US Navy Teaches Streamers How to Answer War Crimes Questions

US Navy Teaches Streamers How to Answer War Crimes Questions

The saga of the US military’s attempts to recruit youth through streamers continues. Last summer, the Army and Navy Twitch channels were flooded with reports of America’s war crimes, which almost always resulted in a ban. However, as the bans began to attack free speech, the Navy asked its streamers to use different tactics when viewers raised questions about the past horrors of the American military-industrial complex. And its essence boils down to the fact that streamers treat the audience as if they were stupid, naive children.

In a streamer’s guide that journalist Mika Lovinger got his hands on, the US Navy describes how streamers should respond to questions about the US military, specifically “What’s your favorite US war crime?” Even taking into account the fact that no one expected revelations and deep conversations from the “rogues” in front of the cameras, the blanks look just pathetic.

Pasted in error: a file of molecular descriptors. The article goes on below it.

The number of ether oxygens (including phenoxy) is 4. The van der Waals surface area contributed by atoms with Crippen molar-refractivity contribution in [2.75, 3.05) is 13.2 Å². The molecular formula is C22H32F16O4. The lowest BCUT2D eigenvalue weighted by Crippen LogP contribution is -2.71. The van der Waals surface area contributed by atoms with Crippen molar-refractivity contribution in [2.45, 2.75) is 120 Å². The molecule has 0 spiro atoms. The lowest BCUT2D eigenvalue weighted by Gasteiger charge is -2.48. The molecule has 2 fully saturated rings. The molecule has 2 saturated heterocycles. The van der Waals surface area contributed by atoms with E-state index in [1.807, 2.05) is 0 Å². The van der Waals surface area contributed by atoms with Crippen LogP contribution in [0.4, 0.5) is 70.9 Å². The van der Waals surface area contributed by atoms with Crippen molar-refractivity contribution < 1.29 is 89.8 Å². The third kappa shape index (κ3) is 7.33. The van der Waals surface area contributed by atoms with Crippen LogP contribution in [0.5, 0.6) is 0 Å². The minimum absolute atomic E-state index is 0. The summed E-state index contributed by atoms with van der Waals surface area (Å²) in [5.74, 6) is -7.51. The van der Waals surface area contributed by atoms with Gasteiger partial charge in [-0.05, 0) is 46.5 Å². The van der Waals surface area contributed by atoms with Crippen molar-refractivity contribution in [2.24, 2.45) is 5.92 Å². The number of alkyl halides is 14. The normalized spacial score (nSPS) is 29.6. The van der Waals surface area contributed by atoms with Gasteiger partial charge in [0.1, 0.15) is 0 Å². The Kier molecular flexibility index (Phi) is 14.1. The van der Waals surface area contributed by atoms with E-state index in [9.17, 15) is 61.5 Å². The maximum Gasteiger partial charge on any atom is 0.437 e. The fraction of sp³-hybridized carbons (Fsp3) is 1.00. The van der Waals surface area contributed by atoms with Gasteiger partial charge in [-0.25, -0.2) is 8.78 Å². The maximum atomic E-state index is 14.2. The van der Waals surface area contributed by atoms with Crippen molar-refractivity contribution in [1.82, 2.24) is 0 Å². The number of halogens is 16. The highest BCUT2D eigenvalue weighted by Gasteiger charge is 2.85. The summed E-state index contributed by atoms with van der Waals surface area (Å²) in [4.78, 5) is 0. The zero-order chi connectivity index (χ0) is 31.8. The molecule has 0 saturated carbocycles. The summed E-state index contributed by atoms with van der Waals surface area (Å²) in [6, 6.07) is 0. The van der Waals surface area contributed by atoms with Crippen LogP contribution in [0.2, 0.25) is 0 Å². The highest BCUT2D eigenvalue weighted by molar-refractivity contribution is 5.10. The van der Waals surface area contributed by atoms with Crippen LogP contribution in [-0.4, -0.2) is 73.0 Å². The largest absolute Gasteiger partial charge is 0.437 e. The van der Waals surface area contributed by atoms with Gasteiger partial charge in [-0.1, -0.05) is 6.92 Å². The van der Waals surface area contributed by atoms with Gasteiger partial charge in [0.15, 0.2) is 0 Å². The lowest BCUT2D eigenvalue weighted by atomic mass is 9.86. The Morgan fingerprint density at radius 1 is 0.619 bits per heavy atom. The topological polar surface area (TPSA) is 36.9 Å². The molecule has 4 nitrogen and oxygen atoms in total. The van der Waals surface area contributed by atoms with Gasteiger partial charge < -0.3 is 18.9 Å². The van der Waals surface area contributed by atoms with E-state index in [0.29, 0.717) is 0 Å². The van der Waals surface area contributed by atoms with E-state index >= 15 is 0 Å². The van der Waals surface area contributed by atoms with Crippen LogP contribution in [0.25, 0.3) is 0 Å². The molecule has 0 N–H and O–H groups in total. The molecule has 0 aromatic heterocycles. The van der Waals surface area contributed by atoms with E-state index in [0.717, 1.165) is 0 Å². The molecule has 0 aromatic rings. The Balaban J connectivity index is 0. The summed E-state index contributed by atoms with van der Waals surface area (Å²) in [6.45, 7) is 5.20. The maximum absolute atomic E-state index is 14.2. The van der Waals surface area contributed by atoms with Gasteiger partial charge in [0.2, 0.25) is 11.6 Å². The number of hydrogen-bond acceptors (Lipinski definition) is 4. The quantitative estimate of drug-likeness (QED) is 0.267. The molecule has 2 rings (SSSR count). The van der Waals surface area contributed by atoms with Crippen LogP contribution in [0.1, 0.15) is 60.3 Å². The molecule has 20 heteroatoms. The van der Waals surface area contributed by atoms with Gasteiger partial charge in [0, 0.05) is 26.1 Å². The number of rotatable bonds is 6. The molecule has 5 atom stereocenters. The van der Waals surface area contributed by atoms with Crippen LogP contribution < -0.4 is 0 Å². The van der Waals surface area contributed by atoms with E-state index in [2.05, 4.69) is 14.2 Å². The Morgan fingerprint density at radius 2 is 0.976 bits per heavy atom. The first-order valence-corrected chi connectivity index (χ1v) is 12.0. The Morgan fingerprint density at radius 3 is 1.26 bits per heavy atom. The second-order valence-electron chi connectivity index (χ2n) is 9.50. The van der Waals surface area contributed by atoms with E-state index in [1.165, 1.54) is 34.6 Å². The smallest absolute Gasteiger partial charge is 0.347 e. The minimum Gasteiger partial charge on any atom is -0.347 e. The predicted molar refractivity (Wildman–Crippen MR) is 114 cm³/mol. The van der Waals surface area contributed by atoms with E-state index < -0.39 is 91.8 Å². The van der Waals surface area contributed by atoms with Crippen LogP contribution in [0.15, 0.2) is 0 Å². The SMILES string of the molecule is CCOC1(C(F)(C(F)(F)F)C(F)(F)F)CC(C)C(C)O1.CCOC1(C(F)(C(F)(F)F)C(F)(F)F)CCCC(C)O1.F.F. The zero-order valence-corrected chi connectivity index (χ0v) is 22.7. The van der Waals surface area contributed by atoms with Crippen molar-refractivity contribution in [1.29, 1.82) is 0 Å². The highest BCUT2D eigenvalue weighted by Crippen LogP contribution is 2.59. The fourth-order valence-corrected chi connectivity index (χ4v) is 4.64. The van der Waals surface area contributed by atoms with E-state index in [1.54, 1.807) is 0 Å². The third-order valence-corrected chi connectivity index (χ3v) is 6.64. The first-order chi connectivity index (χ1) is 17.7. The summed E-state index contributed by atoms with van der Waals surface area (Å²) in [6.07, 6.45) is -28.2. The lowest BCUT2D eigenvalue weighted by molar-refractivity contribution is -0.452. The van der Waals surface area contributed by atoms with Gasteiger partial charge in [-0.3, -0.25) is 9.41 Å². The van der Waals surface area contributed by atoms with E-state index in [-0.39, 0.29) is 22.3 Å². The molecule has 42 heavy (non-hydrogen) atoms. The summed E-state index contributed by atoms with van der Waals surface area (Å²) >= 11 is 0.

One potential answer:

I’m here to have fun with people who also love games. If you want to know more about my life in the navy, then I will be happy to tell you about it. But I will not speak on behalf of others.

All this only proves once again how much the military is trying to use friendly images for a decision that a person must make with an understanding of the whole situation, taking into account all the dangers and consequences. Moreover, some things can haunt young warriors to the end of their days.

Another possible answer:

If you are concerned about the courses or actions of the fleet, then you should contact the representatives in your state.

Well, the classic “I just follow orders”:

I’m just here to play games. I have no interest in taking part in personal attacks.

In addition, the Military Streamer Guide states that the opinions expressed are those of the streamers themselves and do not reflect the fleet as a whole. For instance:

I understand that some may oppose the military and are not interested in a career in the navy. But for those who are interested or want to learn about the service, let’s talk.

Sadly, it doesn’t look like the military is going to leave their recruiting practices anytime soon. The military industrial complex needs fresh blood and continues the glorious tradition of using popular culture to shape a positive image .

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